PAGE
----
The firm saw a growing number of enquiries from Latin American companies, he adds. “They were considering using Hong Kong to set foot in Mainland China by setting up a holding company in Hong Kong in between their headquarters and their wholly foreign-owned enterprise in the Mainland, to enjoy comparative advantages and benefits such as the Mainland and Hong Kong Closer Economic Partnership Arrangement, tax benefits and more,” says Wong. “Our firm’s expertise in accounting and consulting allows us to provide overseas companies a total solution for both Hong Kong and Mainland China – two wins.”

Wong also notes that as the Mainland has ushered in a new era of trade relations with Latin America in line with its new growth model based on innovation and domestic consumption, new opportunities are already looming on the horizon for Latin American companies to provide a wider range of goods and services. “Nowadays, more of our Latin American clients are supplying agricultural products like fruits to Chinese customers,” he says.

He believes many people’s preconceived ideas about Latin America are keeping them from entering the market. “People are sceptical, and they still don’t believe in this market,” he says. “Due to language and cultural barriers, many people think it is impossible for someone Chinese, like me, to have fruitful business with Latin American people without a huge amount of resources. In fact, many Latin American businessmen speak English very well and are well-educated. Many clients and I listen to the same songs and support the same football teams. We share many values in common.”

Four-hour lunches

He credits a good part of his success to having a strong team who he trusts and empowers. “I have an able lieutenant, Delilah Li. She knows my marketing concept, knows how to lead a business in four areas – sales, delivery, marketing and fee collection. She leads the team through what I’ve been inspiring her, and she delegates to the Latin staff. Delegation is very important,” says Wong.

Avoiding getting involved in the practical day-to-day details frees him up to look at the big picture and nurture client relationships. Doing business in Latin America and Spain successfully comes down to having good relationships, says Wong. “Handling a business with Latin America requires relationship building. It is crucial to earn their trust over time, by showing them you are capable of being their support to do business in Mainland China and Hong Kong. Relationship building takes time but allows me to make a lot of friends from those countries.”

Respecting and adapting to the culture in Latin America is vital, he notes, which can sometimes mean embracing a four-hour lunch or not eating dinner until 9 p.m., yet he’s happy to adapt and is still curious about the world – two traits he encourages in young CPAs. “I encourage young accountants to be more open and visionary and set their sights on overseas as well as Mainland China. Be a business advisor. They need to be IT-equipped and to value honesty,” says Wong.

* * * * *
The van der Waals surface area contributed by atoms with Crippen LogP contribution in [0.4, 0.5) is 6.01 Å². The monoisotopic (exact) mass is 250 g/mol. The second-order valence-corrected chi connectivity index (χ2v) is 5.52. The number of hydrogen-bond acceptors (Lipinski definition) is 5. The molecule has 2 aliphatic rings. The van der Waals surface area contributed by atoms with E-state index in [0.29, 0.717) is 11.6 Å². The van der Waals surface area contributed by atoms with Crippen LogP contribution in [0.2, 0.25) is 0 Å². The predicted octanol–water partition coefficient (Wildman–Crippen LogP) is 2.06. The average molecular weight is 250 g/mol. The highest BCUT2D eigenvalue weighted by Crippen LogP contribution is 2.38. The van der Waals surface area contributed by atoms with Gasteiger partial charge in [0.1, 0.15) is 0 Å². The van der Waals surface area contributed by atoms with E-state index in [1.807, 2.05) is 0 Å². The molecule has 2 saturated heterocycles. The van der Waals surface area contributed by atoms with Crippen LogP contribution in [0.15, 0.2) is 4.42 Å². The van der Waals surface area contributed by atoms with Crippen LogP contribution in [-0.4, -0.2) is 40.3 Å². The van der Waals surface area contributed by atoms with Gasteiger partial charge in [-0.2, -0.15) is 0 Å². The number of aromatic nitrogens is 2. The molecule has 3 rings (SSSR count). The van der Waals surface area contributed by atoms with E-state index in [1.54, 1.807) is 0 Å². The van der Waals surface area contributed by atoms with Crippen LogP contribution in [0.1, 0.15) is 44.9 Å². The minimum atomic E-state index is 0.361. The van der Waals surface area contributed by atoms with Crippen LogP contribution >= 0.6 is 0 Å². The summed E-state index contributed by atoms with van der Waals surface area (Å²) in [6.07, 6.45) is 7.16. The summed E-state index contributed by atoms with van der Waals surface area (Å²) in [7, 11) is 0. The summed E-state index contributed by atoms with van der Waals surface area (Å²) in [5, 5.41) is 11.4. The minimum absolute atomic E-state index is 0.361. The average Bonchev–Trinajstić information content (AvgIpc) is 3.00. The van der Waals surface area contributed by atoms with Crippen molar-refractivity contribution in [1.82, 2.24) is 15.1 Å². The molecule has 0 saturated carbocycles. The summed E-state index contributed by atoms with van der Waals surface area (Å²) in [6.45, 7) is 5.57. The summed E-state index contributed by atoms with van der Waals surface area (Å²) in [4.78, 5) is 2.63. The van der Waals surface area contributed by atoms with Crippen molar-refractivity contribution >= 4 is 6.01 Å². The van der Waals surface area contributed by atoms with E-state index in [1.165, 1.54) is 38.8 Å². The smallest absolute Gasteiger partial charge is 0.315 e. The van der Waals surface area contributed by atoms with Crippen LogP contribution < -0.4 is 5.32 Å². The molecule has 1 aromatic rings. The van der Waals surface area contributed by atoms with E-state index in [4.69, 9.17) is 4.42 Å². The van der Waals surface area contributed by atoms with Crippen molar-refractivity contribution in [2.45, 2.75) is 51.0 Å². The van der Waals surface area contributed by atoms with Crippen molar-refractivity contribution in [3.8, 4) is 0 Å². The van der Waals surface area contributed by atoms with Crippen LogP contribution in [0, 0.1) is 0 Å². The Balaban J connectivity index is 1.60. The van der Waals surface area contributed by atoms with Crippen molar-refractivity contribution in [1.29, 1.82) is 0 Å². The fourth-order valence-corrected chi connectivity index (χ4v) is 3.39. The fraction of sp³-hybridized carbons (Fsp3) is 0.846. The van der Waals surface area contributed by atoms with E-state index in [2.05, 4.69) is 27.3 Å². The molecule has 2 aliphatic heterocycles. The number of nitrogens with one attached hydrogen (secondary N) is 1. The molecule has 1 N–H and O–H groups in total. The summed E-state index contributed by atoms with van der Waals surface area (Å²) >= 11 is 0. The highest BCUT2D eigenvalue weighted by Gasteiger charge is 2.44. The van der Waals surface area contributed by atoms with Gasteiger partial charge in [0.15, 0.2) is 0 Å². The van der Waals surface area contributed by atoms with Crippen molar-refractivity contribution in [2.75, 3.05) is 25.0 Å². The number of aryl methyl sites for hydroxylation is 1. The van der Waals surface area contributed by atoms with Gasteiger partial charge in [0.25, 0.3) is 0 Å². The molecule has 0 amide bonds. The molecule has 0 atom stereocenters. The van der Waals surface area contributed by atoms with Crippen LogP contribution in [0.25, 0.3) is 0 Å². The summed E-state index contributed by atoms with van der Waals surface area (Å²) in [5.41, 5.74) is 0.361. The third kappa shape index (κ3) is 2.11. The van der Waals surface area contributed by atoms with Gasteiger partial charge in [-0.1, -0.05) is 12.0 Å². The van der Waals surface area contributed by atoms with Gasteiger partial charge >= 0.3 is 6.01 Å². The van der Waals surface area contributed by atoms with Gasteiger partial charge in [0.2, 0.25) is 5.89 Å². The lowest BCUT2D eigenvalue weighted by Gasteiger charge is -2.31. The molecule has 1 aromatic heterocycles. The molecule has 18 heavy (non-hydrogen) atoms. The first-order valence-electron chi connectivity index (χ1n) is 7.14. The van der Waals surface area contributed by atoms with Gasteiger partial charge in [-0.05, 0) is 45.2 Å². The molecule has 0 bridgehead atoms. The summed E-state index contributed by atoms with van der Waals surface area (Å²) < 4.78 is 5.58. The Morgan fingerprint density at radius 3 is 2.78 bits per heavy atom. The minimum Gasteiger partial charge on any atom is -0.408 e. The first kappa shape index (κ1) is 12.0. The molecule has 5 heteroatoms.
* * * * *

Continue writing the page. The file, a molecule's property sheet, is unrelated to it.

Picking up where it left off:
He highlights that the handling of time has been challenging for him. “In terms of meetings and appointments, a little lateness is expected. Arriving on time or earlier than the schedule might show that we are too eager, which can be interpreted as something negative, he says. “Challenges are always there: different languages, different rules, different mindsets and different practices. Yet there is one way we can overcome them – mutual respect.”

Chasing the dream

It was Wong’s high school friend Elton Chiu, three years his senior, who advised him to follow his lead and study accounting at the Hong Kong Polytechnic University. After graduating in the early 1980s, he spent two years working for the government in the Treasury Department and then a couple of years for a privately-owned garment company before deciding to sit for the CPA exam. “Two people really inspired me – my class teacher at Hong Kong Polytechnic University, Doug Oxley, and my friend Patrick Tam, who suggested I sit the Institute’s exam,” says Wong.

He says he had always dreams of starting his own business. “I had a dream of setting up my own business and offering career opportunities to people,” he says. “When I graduated with an accounting degree, I did not have enough money and experience to start a firm. Luckily, before I set up my firm, I was able to accumulate sufficient money through two previous jobs.”

Wong is a keen marathon runner and manages to find time for a run even during the most intense business trips. “My most memorable time is running in the early morning every day when I am in Latin America and Spain. I enjoy embracing new environments and my business ideas mostly come from the one hour when I am running in the morning.”

In the late 1990s, Wong took up opportunities to travel to Mainland China, organized by the Institute and the Hong Kong Trade Development Council, and he urges young CPAs to seek similar opportunities to broaden their outlook. “A lot of accountants still want to sit in the office and micromanage. That is still a problem unless you can convince them to listen to some rock music,” laughs Wong.

This article was originally published in the September 2018 issue of A Plus. You can also read the digital edition.